7 Crime Prevention Strategies Every Retailer Should Follow
Developing a store security strategy for a retail operation with multiple locations involves far more than taking the plan for one store and applying it to all the rest. Each location presents specific risks and opportunities, and managing retail loss prevention should reflect that.
To avoid wasting your security budget, you need to deploy your resources where they are actually needed, and not where your gut tells you they’re needed. To do that, retail security best practices call for developing a scalable, sustainable, and holistic plan for all locations.
7 Essential Crime Prevention Strategies
Take these best practices into account as you develop your store security strategy:
- Use an objective risk matrix for each of your locations to be sure you’re allocating security resources where they are most needed. Security should not be one-size-fits-all; instead, resources should be tailored to risk.
- Survey your locations routinely. Make sure that the designated security equipment, consistent with your risk level guidelines, is in good working order. Also, ascertain that all security-related policies and procedures are being adhered to at the location. Pay special attention to the stores in areas with elevated risk and/or heightened loss experience.
- Track criminal events as they occur and document your company’s response. Where remedial measures are necessary, design them to help prevent future crimes from occurring. Gathering this sort of information is invaluable in tracking patterns and developing appropriate countermeasures and evaluating their effectiveness.
- Develop relationships with local law enforcement for each of your locations. These partnerships will help you better understand neighborhood issues that may affect you, positively or negatively.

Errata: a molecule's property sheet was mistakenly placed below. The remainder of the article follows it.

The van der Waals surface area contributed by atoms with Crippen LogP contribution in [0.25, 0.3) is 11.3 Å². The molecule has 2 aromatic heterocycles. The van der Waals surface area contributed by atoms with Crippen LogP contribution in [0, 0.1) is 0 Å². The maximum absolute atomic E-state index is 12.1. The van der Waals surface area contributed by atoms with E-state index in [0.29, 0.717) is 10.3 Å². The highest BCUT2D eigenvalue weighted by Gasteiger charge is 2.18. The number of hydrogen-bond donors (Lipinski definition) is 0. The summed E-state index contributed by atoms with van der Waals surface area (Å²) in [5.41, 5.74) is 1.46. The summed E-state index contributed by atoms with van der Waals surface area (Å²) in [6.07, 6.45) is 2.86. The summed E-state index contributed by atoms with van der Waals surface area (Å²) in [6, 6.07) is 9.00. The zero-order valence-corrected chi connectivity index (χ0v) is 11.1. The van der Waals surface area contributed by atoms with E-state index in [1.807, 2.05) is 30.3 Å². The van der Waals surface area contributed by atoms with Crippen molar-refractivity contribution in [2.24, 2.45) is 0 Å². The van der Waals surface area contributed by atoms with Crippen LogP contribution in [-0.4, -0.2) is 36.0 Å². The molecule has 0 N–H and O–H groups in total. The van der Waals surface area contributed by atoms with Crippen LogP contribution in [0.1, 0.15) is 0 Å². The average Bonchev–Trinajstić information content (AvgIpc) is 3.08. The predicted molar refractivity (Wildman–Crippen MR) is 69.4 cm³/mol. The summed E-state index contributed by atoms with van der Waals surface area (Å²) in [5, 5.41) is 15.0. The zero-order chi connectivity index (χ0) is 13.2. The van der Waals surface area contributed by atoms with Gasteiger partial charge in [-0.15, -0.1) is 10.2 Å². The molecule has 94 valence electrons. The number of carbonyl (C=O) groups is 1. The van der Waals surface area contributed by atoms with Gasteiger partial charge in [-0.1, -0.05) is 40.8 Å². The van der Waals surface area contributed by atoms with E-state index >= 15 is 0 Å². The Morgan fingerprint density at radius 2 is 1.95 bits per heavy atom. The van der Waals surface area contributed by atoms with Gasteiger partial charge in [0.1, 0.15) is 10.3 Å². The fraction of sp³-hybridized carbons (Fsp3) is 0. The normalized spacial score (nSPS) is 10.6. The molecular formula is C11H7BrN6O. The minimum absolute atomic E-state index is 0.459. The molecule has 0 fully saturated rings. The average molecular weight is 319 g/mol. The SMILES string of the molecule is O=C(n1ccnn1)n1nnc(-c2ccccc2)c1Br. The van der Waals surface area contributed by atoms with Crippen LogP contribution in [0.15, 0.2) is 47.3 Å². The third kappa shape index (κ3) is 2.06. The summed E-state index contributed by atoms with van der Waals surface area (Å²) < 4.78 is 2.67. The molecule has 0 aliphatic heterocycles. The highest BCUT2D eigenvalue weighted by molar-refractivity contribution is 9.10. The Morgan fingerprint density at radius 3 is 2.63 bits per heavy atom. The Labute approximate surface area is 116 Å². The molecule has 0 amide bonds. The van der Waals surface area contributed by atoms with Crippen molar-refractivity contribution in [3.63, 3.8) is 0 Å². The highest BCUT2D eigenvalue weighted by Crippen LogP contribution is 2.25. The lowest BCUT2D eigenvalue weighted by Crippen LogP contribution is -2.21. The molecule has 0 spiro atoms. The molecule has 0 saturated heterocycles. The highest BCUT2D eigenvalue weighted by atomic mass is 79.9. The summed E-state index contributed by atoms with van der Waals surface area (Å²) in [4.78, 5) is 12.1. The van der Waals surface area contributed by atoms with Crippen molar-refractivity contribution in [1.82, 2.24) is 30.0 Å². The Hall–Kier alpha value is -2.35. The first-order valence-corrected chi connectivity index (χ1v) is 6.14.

One effective strategy is to reach out to the local crime prevention officer on a quarterly basis to find out what’s going on and to share your own challenges and successes. Relationships like these will benefit both sides.
5. Establish crime risk benchmarks against your industry peers, so you see where you stand both in terms of risk and in terms of security measure utilization. “Peers” should include businesses in the same neighborhood as well as those in the same industry or vertical.
You can gather information from and about your peers through participation in industry trade groups and associations of local retailers. Both will make it possible for you to access information by participating in conferences or networking events, as well as through reports or databases that the organizations create.
6. Create training and awareness programs for your associates. Reinforce those lessons more frequently for associates at higher risk locations, but make sure you’re presenting them regularly across the board to keep security top of mind.
Topics might include robbery prevention and response techniques, reporting suspicious behavior to management, or facility opening and closing protocols.
7. Establish a culture of crime prevention by instituting a safety and security program that is embraced throughout the company. A mindset that is focused on the well-being of customers and employees should be part of the company’s DNA and should be supported at the highest levels of the organization. This will help reduce losses, protect the brand and assets of the company, and minimize litigation exposure.
An effective store security strategy for multiple locations must be based on a holistic understanding of the similarities and differences among all of your locations. These seven points, however, apply across the board and should serve as the basis of your overall strategy.